One may take her constant interest in the Staffordshire Potteries as a type of her kindliness. Wedgwood, in his diaries, is always referring to the trouble taken by the duke and duchess when at Trentham to further his work. She had her dairy lined entirely with Wedgwood cream-ware tiles. A head of the duke was executed - one of the first of the afterwards famous portrait medallions. Parties of visitors from London were always taken over the works, and, of course, orders resulted.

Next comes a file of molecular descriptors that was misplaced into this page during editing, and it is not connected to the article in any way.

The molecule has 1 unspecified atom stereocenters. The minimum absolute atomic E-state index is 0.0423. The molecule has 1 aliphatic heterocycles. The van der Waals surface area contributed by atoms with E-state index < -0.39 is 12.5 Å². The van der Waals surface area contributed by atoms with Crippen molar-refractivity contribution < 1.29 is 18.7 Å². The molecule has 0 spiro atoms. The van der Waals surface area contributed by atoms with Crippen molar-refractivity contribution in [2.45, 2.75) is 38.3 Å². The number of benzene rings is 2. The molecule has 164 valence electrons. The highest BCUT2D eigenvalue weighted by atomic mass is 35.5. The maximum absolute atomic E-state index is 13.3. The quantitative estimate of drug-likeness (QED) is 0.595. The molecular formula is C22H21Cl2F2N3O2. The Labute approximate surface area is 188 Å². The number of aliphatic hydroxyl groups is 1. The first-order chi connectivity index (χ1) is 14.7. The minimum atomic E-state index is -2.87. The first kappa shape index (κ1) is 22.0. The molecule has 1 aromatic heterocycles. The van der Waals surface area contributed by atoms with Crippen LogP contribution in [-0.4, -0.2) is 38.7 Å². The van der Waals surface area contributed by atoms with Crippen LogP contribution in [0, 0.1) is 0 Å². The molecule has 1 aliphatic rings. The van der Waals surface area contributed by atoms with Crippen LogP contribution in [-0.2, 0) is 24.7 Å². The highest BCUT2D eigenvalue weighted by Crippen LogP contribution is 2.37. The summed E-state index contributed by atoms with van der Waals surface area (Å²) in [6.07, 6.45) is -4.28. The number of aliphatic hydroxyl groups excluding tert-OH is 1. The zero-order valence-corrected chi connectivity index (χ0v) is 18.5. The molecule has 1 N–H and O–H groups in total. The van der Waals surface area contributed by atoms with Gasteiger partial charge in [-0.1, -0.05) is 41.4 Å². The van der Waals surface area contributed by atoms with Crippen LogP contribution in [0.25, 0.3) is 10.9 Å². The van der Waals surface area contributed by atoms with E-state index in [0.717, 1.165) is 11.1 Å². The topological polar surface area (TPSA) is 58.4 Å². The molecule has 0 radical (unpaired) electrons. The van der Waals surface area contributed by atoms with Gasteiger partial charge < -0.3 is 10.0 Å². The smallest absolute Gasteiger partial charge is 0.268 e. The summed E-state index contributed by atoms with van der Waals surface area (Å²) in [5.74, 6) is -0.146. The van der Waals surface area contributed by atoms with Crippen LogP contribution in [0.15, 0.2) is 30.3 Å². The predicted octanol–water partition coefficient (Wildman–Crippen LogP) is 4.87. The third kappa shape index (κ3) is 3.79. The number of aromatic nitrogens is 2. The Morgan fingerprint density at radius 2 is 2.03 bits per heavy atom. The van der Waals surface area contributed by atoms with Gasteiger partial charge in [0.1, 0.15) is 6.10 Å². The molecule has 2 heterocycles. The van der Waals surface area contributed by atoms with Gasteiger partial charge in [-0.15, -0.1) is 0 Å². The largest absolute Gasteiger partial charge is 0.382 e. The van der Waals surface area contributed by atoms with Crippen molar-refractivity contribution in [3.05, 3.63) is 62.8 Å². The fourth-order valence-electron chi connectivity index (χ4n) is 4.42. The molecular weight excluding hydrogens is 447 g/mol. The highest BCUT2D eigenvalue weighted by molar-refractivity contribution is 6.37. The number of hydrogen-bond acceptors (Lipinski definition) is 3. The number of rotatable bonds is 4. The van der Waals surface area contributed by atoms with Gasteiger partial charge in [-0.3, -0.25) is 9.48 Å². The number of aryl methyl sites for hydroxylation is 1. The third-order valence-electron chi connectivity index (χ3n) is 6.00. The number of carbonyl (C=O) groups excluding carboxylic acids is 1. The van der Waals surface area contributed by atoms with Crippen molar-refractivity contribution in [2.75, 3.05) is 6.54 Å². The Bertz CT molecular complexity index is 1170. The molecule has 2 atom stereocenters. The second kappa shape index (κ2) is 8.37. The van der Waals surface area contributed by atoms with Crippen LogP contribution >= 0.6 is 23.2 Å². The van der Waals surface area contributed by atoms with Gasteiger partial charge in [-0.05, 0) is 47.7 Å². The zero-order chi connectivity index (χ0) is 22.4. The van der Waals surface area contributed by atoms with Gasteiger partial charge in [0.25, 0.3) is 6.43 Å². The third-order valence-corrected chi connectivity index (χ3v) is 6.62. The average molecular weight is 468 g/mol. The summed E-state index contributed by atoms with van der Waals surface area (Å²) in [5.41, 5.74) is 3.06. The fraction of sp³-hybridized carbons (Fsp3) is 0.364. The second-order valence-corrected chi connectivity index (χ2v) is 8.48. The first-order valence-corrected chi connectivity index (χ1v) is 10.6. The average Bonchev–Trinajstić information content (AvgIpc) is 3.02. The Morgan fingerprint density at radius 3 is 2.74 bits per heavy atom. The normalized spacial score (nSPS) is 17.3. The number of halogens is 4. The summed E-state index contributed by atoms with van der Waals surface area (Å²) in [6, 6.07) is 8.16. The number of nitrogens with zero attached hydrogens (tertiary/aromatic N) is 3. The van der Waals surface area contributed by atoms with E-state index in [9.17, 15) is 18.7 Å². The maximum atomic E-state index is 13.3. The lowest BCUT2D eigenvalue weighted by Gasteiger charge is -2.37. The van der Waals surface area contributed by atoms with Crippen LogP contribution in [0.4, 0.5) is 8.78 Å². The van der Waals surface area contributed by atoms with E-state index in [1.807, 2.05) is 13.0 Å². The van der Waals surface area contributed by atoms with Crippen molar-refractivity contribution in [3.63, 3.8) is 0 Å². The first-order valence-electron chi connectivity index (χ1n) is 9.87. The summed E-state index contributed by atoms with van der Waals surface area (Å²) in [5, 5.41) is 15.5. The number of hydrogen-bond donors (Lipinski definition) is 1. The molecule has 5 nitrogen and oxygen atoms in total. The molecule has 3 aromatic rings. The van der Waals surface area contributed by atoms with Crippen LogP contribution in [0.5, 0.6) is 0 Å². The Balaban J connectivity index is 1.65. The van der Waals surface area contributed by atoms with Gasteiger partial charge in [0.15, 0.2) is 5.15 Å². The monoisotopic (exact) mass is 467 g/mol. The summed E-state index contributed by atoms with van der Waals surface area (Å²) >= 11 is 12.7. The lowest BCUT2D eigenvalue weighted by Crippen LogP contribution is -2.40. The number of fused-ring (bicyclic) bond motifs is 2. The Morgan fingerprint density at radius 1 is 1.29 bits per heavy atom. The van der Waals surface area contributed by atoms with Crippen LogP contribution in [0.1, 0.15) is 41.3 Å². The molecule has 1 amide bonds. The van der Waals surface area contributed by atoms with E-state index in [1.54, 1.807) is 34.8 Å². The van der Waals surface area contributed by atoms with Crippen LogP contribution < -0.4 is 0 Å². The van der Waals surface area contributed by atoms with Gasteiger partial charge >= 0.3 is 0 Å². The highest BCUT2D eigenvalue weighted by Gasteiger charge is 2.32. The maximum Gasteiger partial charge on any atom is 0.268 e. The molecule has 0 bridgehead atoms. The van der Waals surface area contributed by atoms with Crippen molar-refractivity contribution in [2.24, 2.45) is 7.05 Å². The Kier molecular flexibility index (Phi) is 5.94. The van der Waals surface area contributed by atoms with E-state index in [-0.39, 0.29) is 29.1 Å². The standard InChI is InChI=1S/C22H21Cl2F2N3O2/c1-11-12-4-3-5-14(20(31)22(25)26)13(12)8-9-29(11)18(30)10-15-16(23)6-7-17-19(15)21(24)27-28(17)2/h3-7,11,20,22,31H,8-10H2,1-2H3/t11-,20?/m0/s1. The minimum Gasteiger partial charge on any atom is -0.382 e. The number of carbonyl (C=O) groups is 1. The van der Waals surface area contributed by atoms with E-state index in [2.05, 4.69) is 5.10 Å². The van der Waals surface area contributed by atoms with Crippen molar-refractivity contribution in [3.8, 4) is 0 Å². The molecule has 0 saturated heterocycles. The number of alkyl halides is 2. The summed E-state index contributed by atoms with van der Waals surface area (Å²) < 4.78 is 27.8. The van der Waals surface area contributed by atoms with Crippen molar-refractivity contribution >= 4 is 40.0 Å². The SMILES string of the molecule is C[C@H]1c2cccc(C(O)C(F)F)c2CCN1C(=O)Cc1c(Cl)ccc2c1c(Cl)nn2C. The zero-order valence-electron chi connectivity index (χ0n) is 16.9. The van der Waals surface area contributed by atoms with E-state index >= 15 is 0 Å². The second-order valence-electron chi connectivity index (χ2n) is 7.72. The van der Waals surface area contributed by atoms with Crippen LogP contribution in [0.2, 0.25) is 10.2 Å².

The cause of freedom always appealed to the daughter of Lady Carlisle. It was at Stafford House that the gigantic petition of the women of England against slavery was organised, which was afterwards sent over to New England, with half a million signatures. Anti-slavery workers were always sure of a welcome from the duchess. Mrs. Beecher Stowe stayed with her at Dunrobin, and afterwards put on record her impressions of the rare and beautiful character of her hostess. All who saw her remembered her with pleasure and affection. When Italy was struggling for a national existence, of course the duchess felt warmly sympathetic. When Garibaldi came to England, he was feted like a king at Stafford House, which at that time was the principal centre of every kind of society. Old Rogers the poet said Stafford House was a fairy palace, and the duchess was the good fairy.